Poems by James Whitcomb Riley

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As I sat smoking, alone, yesterday,
Crowd about me, little children -
Wunst, 'way West in Illinoise,
When snow is here, and the trees look weird,
"O I am weary!" she sighed, as her billowy
Folks has be'n to town, and Sahry
The Child-World - long and long since lost to view -
Pa he bringed me here to stay
I come upon it suddenly, alone -
I have sipped, with drooping lashes,
Allus when our Pa he's away
All were quite gracious in their plaudits of
Just the airiest, fairiest slip of a thing,
Just the airiest, fairiest slip of a thing,
Piped to the Spirit of John Keats.
Gracie wuz allus a careless tot;
I' got no patience with blues at all!
I dreamed I was a spider;
Mellow hazes, lowly trailing
Lying listless in the mosses
Us-folks is purty pore - but Ma
A fantasy that came to me
They's a kind o' feel in the air, to me.
The afternoon of summer folds
Seems like a feller'd ort 'o jes' to-day
I caught but a glimpse of him. Summer was here.
I caught but a glimpse of him. Summer was here,
Last Thanksgivin'-dinner we
Oh, the hobo's life is a roving life;
Bud, come here to your uncle a spell,
She will not smile;
The past is like a story
There! Little girl; don't cry!
Settin' round the stove, last night,
He leant against a lamp-post, lost
It was a man of many parts,
Scene. - A kitchen. - Group of Children, popping corn. - The Fairy Queen of the Seasons discovered in the smoke of the corn-popper. - Waving her wand, and, with eerie, sharp, imperious ejaculations, addressing the bespelled auditors, who neither see
A monument for the Soldiers!
Mother, O mother! forever I cry for you,
In words like weeds, I'll wrap me o'er,
Even in such a scene of senseless play
Sometimes I think 'at Parents does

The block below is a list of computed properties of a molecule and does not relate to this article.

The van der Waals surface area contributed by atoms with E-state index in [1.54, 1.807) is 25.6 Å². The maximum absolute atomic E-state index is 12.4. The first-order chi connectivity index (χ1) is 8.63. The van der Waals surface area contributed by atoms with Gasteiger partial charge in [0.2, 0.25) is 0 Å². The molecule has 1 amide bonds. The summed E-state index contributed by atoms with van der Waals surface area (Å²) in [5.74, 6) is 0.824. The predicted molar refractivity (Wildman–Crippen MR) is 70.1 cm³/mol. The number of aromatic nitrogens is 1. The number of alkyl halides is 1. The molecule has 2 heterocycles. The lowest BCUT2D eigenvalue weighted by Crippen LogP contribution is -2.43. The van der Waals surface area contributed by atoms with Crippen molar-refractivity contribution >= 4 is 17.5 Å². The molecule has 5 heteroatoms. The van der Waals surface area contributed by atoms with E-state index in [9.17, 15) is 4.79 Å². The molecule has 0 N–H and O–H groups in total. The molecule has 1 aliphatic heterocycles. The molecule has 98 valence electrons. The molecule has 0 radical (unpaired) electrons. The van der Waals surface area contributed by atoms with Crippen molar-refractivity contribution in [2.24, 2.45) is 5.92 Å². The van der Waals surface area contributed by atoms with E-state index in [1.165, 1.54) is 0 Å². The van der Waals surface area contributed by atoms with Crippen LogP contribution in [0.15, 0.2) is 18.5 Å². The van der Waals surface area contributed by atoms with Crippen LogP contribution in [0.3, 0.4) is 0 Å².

I woo'd a woman once,
While any day was notable and dear
I caught, for a second, across the crowd -
I want to sing something - but this is all -
Now, Tudens, you sit on this knee - and 'scuse
Uncle he says 'at 'way down in the sea
O here's a little rhyme for the Spring- or Summer-time -
Our dog Fred
Miss Medairy Dory-Ann
[Voice from behind high board-fence.]
A wee little worm in a hickory-nut
A daring prince, of the realm Rangg Dhune,
There is ever a song somewhere, my dear;
O were I not a clod, intent
A song of Long Ago:
Sing! gangling lad, along the brink
Written In Madison Caweln's "Lyrics and Idyls."
She sang a song of May for me,
Barefooted boys scud up the street
A languid atmosphere, a lazy breeze,
Oh! tell me a tale of the airly days -
"Now who shall say he loves me not."
I am tired of this!
I'm bin a-visitun 'bout a week
It is my dream to have you here with me,
Low hidden in among the forest trees
Not very many years ago the writer was for some months stationed at
In its color, shade and shine,
Dexery-tethery! down in the dike,
It's the curiousest thing in creation,
Abe Martin! - dad-burn his old picture!
Ah, Almon Keefer! what a boy you were,
With a sweeter voice than birds
I find an old deserted nest,
When little Dickie Swope's a man,
When I wuz ist a little bit
Hey, Old Midsummer! are you here again,
William Williams his name was - or so he said; - Bill Williams they
An old sweetheart of mine! - Is this her presence here with me,
As one who cons at evening o'er an album all alone,
The ordered intermingling
"I have twankled the strings of the twinkering rain;
How tired I am! I sink down all alone
Years did I vainly seek the good Lord's grace,
He faced his canvas (as a seer whose ken
There's a space for good to bloom in
I've thought a power on men and things,
One time, when we'z at Aunty's house -
Ah, Luxury! Beyond the heat
A dark, tempestuous night; the stars shut in
At Noey's house - when they arrived with him -
Far in the night, and yet no rest for him! The pillow next his own
O we go down to sea in ships -
The little town, as I recall it, was of just enough dignity and dearth of the same to be an ordinary county seat in Indiana - "The Grand Old Hoosier State," as it was used to being howlingly referred to by the forensic stump orator from the old stand